Things I Learned from TV in 11 Days in America


Michael Who? (photo courtesy of Businessinsider.com)

My goals this holiday break were simple.

Do

Nothing

I’ve had a terribly busy four months. I have added two jobs to my life, editor/proofreader for a translation company and writer for a literary humor website. This, on top of teaching, research, writing a novel, and blogging, has made me one swamped dude throughout the autumn and winter. So when late December finally reared its white-topped head, I stood in my window bellowing “take me, take me, take me.”

There’s a chance that was misinterpreted by my downstairs neighbor, who now looks at me with a look at once disturbed and hopeful.

My rules for home were to be almost completely free of responsibility. I told the translation company I wasn’t available until January and I told my university that I wouldn’t have my computer. I didn’t look at my university email once. I vowed to do only my blog and otherwise not to do any serious writing. I allowed myself only to make notes and jot in a journal.

I wore comfy pajama pants for most of the break. I worked a foot groove into my new Christmas slippers. I sat in a rocking chair, in preparation for old age. I drove a car a few times, but really under duress and subsequent protest. I knew I was taking my responsibility-free two weeks a tad too seriously when a friend asked me to meet her downtown and I was so insulted that I almost defriended her on Facebook.

What I did was watch movies and television. And I remembered how much there is to learn just from watching television and movies. For instance, to sell something on daytime television you need only be Joe Namath or have a British accent. I learned that there is something of a midday Bermuda Triangle where movies and shows that nobody watches still exist. Car 54 Where are You? Ned and Stacy. Tron. A Christmas Story 2. They exist there in something like the Misfit island in Rudolf the Red-nosed Reindeer, forgotten, but unable to be gone for some horrific reason.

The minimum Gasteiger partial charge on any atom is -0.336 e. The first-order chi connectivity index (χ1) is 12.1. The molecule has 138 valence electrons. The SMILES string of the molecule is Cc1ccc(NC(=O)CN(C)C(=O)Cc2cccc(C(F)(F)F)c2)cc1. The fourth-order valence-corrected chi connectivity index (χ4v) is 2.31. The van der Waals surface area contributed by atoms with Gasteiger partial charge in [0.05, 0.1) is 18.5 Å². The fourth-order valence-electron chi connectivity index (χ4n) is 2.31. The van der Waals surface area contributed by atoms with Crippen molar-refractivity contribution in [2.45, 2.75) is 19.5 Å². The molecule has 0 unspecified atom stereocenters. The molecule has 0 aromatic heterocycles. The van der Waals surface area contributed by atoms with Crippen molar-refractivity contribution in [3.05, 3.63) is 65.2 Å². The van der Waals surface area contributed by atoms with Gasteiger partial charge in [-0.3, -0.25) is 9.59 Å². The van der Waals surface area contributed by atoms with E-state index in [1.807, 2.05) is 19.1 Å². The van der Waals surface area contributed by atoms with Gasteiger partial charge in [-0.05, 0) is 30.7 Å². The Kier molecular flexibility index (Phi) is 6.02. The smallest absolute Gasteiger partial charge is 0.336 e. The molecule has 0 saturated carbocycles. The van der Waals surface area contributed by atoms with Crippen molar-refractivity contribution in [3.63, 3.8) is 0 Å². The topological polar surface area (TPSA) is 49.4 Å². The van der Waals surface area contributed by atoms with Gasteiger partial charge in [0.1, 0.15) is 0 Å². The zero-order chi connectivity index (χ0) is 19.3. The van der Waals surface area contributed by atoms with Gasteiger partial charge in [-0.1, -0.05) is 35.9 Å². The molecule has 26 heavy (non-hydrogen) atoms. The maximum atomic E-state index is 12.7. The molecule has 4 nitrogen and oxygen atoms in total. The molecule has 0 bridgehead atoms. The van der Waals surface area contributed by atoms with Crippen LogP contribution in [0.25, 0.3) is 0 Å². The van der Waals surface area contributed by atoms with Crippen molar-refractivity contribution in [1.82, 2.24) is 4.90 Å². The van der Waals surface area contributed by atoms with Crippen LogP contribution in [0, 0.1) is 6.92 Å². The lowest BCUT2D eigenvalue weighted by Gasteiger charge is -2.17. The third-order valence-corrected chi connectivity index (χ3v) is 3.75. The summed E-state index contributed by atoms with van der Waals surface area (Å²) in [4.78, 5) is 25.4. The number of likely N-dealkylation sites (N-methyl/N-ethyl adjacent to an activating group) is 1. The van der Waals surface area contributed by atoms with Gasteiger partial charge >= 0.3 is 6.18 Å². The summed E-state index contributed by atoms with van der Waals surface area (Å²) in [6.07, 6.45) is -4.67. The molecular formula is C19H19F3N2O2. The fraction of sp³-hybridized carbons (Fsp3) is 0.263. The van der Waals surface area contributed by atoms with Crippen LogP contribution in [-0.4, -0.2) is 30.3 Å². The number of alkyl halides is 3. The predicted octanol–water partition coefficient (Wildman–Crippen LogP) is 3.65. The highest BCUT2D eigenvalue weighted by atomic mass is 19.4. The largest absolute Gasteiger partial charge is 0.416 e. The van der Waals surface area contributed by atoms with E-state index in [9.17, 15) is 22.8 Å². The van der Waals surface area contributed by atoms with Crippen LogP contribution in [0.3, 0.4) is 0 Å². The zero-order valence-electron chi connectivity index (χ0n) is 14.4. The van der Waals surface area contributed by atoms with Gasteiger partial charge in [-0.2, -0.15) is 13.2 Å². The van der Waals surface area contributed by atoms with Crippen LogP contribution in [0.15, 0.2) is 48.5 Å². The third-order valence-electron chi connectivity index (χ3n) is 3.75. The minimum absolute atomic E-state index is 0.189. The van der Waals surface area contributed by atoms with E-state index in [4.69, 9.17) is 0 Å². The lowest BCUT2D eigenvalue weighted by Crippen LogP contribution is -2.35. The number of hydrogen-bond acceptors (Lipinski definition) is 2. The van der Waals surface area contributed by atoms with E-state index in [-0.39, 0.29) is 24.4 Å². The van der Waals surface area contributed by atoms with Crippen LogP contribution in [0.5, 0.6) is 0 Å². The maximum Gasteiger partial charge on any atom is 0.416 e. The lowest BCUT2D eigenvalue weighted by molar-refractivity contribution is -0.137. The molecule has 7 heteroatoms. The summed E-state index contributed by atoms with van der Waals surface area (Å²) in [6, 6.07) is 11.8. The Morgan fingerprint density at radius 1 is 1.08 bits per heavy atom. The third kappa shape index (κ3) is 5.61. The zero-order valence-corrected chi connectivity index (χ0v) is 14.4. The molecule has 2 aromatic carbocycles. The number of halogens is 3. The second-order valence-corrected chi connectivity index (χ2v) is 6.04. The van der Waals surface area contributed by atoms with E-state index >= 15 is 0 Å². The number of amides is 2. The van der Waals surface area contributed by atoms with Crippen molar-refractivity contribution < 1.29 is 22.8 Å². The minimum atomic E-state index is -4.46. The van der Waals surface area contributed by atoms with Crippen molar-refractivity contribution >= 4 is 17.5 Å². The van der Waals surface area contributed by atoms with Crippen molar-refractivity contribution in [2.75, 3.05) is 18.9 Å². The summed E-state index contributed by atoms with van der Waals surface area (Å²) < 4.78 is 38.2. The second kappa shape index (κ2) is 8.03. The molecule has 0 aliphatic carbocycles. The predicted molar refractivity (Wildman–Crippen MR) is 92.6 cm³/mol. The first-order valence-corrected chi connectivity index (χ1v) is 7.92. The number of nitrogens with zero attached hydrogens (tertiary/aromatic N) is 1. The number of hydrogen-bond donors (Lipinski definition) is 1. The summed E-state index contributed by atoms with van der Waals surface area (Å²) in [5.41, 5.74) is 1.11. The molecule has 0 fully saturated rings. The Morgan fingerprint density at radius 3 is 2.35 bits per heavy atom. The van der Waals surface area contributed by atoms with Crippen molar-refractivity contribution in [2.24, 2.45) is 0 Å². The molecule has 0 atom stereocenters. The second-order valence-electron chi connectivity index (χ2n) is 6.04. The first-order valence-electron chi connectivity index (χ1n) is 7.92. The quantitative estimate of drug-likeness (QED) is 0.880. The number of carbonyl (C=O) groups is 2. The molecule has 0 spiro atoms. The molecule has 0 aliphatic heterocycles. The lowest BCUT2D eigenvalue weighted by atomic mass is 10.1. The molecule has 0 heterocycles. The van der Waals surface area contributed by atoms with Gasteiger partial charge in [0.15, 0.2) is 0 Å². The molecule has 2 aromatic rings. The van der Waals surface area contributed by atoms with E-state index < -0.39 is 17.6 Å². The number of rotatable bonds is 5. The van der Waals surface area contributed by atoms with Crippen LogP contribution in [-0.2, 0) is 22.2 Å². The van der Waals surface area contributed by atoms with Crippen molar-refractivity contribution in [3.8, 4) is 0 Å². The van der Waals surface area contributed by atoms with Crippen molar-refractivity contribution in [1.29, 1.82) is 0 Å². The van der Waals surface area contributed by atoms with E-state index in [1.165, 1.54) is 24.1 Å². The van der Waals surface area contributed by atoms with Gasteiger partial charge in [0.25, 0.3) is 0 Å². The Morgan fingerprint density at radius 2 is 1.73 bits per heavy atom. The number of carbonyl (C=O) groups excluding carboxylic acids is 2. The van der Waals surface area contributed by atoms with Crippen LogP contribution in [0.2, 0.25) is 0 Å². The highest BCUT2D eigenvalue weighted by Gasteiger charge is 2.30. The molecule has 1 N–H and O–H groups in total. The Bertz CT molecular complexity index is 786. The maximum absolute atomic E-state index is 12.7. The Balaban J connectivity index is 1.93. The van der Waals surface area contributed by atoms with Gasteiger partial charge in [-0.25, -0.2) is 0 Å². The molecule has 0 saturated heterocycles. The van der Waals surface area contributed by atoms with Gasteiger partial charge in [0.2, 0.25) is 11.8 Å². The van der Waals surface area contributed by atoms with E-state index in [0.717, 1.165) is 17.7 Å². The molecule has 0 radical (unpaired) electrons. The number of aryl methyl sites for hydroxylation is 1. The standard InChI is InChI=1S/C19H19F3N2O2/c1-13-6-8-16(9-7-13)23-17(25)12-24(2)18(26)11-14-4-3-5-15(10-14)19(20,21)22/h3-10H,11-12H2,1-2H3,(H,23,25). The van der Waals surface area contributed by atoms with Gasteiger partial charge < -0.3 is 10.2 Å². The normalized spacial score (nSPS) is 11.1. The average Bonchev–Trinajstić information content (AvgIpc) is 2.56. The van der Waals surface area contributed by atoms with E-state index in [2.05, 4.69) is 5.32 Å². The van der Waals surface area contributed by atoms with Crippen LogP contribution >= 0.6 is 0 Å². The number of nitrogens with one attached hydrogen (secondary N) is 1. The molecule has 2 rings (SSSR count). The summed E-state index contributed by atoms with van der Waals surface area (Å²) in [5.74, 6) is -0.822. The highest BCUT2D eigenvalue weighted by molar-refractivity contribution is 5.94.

In the evening, I was forced to watch movies and TV I’d otherwise avoid. In Prague I can stream or download whatever I want, but in the U.S. I was limited to a preset schedule of viewing options. It was all so 1998. But I was unwilling to leave my rocking chair, so I found movies in between football games and I watched and I observed.

I learned that there is nothing more unreal than the big American family in a Christmas movie. And just to be clear, I’m not talking about Hallmark movies. I mean Hollywood. In these movies, the family parentals have a huge, pleasantly lived-in house in the country. The parents are obnoxiously understanding. The siblings represent a scope of personality tropes: the funny wacky one who never quite fit in but was OK with that, the bitchy sister, the sensible older sibling, the bratty kid sister, the alternative lifestyle having Bohemian, who is either gay, single, or pot smoking, or is dating a gay black pot-smoker. These families interact in a way that is just so unreal that it’s almost an insult to people with families.